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Trend Analysis Summary The Wheeling Park District relies on several sources to analyze trends for all its programs and operations. Each area within the District relies on pulling specific trend information from their respective source experts. In addition, the Park District relies on the data of its own users to gauge interest and adjust to developing trends. In January of 2017, the National Recreation and Park Association (NRPA), put out their top 5 predictions for Parks and Recreation in 2017. NRPA is the leading national organization for the Parks and Recreation industry and provides great insight, research and guidance to the Wheeling Park District on all topics affecting the industry. Their top 5 predictions for Parks and Recreation in 2017 were: 1. Parks Are Everywhere. More and more cities will develop parks inspaces never before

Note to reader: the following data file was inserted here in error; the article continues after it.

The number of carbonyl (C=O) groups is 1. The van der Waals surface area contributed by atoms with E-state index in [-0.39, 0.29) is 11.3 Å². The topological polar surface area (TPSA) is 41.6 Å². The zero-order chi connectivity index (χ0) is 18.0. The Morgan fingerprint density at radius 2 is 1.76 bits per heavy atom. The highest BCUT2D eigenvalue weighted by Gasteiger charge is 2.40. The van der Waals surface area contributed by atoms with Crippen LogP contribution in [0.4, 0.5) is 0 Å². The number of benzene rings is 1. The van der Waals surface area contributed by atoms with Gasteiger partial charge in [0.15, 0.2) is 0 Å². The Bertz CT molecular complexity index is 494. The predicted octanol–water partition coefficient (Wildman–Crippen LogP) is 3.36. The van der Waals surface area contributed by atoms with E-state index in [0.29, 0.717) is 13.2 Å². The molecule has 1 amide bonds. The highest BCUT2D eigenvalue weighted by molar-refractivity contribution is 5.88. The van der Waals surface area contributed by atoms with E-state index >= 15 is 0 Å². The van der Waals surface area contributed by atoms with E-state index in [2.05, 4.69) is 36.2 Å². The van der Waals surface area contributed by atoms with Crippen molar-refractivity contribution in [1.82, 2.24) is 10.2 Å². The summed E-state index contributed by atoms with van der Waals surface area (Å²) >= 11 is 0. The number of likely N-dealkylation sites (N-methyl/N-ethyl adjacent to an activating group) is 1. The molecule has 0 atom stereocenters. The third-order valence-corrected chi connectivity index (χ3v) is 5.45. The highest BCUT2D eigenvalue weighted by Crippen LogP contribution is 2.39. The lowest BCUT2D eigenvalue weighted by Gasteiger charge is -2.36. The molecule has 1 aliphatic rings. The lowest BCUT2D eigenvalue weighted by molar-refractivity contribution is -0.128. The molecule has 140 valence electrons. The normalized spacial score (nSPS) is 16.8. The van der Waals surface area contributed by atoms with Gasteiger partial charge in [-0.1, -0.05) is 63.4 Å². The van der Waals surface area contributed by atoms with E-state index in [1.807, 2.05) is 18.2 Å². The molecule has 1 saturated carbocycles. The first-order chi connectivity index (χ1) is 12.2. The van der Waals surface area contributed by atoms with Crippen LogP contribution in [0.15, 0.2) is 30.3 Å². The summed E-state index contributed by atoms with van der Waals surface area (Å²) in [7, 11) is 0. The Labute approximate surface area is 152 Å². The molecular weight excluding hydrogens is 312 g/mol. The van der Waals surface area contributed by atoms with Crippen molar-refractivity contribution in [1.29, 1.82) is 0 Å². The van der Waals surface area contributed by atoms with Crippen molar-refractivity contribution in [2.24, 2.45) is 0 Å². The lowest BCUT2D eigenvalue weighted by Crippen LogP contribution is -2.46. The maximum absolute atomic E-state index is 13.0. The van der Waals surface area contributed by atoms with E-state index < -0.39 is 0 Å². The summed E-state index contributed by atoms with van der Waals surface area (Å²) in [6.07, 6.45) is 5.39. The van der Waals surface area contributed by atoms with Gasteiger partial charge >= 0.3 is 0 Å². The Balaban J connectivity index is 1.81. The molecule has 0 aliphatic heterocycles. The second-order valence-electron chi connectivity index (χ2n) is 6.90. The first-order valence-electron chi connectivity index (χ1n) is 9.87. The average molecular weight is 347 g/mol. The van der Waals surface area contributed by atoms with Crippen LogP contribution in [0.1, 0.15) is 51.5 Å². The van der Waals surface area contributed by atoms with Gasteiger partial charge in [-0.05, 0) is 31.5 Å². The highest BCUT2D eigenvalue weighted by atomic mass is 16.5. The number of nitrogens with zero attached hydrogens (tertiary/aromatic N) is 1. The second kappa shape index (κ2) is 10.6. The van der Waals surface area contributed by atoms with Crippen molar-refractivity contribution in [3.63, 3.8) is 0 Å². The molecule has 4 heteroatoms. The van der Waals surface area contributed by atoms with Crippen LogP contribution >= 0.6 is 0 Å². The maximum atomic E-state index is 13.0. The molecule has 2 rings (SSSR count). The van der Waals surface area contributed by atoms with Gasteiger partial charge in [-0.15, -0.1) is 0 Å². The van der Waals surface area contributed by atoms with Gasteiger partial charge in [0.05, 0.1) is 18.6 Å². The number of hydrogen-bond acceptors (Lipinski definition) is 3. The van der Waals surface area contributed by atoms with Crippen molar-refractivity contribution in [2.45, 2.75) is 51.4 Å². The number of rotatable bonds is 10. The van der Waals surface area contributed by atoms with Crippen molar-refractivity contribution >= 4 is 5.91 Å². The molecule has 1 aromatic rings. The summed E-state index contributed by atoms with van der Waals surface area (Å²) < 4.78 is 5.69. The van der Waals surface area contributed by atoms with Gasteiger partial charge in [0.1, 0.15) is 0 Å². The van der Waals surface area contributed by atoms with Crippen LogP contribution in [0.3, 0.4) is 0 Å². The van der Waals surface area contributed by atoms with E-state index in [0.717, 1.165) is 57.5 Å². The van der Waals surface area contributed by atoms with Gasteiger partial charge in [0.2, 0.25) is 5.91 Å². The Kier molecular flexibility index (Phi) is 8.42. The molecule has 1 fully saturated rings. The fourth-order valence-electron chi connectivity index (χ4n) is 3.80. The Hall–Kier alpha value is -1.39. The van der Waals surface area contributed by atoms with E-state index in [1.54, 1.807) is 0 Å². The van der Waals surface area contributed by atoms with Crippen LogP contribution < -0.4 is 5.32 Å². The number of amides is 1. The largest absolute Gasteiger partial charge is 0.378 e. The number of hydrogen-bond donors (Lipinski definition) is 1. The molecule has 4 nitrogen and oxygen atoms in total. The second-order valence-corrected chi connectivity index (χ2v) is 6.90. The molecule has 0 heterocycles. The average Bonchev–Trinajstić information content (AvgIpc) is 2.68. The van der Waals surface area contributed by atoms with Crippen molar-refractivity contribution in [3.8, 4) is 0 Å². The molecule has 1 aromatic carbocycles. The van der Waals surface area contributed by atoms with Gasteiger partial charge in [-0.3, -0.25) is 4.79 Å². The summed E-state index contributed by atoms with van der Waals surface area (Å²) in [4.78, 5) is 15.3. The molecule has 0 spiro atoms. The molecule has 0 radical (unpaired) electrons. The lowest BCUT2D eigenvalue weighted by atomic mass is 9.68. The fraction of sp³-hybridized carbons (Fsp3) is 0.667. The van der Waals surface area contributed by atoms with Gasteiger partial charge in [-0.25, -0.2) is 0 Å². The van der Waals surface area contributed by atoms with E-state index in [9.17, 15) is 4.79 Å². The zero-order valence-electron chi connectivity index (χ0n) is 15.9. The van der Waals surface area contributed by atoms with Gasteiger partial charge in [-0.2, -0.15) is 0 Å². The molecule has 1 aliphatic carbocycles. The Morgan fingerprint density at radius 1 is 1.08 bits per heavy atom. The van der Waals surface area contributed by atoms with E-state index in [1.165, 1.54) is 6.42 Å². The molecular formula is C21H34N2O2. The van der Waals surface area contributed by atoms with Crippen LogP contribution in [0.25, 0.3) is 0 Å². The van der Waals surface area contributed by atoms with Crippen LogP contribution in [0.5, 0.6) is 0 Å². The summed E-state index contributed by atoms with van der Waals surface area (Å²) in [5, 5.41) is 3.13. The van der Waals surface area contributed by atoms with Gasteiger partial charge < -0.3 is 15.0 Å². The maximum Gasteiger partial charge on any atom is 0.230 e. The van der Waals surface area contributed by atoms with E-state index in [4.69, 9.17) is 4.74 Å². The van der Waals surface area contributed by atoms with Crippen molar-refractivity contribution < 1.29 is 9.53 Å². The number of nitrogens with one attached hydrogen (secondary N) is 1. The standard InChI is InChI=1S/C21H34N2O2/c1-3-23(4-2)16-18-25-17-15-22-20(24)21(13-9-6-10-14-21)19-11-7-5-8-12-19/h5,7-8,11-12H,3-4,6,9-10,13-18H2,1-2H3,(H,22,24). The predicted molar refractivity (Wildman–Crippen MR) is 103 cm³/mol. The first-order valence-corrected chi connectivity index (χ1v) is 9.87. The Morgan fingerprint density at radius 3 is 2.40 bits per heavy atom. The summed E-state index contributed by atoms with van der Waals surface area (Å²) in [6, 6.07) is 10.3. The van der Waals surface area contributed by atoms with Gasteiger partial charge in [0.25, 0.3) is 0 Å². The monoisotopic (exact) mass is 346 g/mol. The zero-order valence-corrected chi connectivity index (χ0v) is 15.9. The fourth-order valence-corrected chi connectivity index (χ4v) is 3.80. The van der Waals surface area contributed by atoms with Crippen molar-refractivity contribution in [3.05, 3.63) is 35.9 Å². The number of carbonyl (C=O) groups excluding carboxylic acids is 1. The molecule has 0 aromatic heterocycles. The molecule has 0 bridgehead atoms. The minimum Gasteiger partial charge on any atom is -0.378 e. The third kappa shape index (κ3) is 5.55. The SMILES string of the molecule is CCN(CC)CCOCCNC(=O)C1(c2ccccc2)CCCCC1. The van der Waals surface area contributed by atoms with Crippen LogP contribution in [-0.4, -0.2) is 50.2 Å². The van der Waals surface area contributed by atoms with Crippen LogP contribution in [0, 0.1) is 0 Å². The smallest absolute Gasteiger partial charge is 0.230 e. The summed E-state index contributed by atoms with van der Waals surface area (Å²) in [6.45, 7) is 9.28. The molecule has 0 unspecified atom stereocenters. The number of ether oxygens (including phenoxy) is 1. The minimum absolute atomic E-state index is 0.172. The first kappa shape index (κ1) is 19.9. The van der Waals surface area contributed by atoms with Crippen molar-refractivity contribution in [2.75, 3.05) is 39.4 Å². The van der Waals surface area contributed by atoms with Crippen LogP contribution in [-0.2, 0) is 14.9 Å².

2.

3.

4.

5.